I've lately been watching Food Network Star, which is a reality TV show where the contestants compete to become the next Food Network Star and have their own show on Food Network. One aspect of the show that stands out to me is the judges commentary on the Point of View (POV) of the contestant. What the judges want isn't just someone who can cook, but also someone who can explain how to cook and just as importantly be able to market themselves as an expert. As I've watched the episodes, I've been thinking about my own POV (or lack thereof) as well as the POV of other people.
Developing a POV seems to be partially based on personality, on how a person shows up. If you want to stand out you have to find a way to make yourself distinct enough and simultaneously do it in a manner that doesn't alienate people (though I know of some people who have pulled that off as well). But a POV is more than that. It's branding and identity around your business that explains how you are different from all the other businesses that offer similar services. A POV clearly communicates who you are and why someone should buy your products or services.
So how do you determine if you have a Point of View? Is it found in your tagline or your logo or your web copy? It partially is, but a POV is more than just your marketing materials. It's an expression of who you are and how you show up. It's your identity and as such it has to be something natural to you, part of who you are, as opposed to something forced. Yet at the same time, you need to be willing to put yourself out there.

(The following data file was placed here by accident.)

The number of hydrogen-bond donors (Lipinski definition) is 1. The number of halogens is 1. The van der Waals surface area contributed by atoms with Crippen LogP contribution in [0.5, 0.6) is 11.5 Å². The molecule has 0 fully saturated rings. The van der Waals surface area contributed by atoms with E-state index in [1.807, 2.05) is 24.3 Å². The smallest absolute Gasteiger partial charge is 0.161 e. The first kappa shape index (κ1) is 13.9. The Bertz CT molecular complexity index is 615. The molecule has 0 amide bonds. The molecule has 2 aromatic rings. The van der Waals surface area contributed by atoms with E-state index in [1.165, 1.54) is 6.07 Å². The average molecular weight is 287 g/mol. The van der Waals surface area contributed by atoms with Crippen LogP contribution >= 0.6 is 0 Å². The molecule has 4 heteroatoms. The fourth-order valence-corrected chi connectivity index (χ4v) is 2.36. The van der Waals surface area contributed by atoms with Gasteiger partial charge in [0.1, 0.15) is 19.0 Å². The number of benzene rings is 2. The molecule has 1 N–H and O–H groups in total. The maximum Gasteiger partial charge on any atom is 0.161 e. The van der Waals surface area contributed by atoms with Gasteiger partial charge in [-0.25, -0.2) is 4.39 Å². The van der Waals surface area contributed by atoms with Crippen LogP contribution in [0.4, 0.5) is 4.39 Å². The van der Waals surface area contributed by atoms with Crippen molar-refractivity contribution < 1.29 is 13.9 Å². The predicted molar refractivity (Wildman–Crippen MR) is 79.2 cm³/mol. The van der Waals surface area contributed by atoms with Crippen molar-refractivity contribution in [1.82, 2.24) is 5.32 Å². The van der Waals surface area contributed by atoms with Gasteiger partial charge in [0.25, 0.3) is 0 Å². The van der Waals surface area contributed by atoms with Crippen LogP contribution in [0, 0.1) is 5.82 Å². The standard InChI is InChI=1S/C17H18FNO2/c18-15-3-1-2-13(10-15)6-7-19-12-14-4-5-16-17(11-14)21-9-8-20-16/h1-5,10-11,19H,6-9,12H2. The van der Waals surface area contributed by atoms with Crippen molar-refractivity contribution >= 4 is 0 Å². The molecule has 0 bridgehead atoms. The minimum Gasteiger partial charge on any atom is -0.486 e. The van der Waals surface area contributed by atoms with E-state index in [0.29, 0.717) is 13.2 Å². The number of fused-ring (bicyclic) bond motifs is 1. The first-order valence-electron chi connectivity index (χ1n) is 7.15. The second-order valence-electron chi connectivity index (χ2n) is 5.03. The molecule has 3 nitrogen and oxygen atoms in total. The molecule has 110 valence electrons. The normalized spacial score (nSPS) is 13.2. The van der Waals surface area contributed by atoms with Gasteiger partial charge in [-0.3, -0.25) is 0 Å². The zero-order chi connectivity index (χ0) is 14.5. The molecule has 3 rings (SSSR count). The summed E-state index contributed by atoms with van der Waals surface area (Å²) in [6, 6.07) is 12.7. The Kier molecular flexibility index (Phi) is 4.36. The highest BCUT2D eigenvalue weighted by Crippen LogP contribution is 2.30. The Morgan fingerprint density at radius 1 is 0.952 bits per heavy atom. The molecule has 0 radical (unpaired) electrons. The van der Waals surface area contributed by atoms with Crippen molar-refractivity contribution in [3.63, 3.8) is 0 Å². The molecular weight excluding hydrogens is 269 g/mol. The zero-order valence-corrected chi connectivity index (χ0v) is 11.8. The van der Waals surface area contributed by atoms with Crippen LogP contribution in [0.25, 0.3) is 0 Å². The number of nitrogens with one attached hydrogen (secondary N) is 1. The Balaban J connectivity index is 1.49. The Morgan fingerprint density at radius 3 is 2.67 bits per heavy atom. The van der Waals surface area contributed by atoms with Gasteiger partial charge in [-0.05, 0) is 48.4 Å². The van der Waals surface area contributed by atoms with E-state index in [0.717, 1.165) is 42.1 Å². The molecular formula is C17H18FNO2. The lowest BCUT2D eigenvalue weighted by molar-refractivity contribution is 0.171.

I've recently begun exploring how I can change my POV. I find that being identified as a business coach doesn't work very well because there are lots of business coaches and also because what I do is different from the majority of coaches I know of. I've talked with my clients about what I've offered them, but I've also spent some time around my personality and how that shows up in my work. I'm a strategist and an adviser. I don't just coach, I also consult and that combination is important.
In marketing your business, ask the question: "What is my Point of View?" If you can't answer that question or can only answer in vague generalities, then your target audience will have trouble deciding why they should do business with you. Your POV needs to be coherent and focused so that they can understand it and make a decision. What's your point of view and how has it helped your clients choose to do business with you?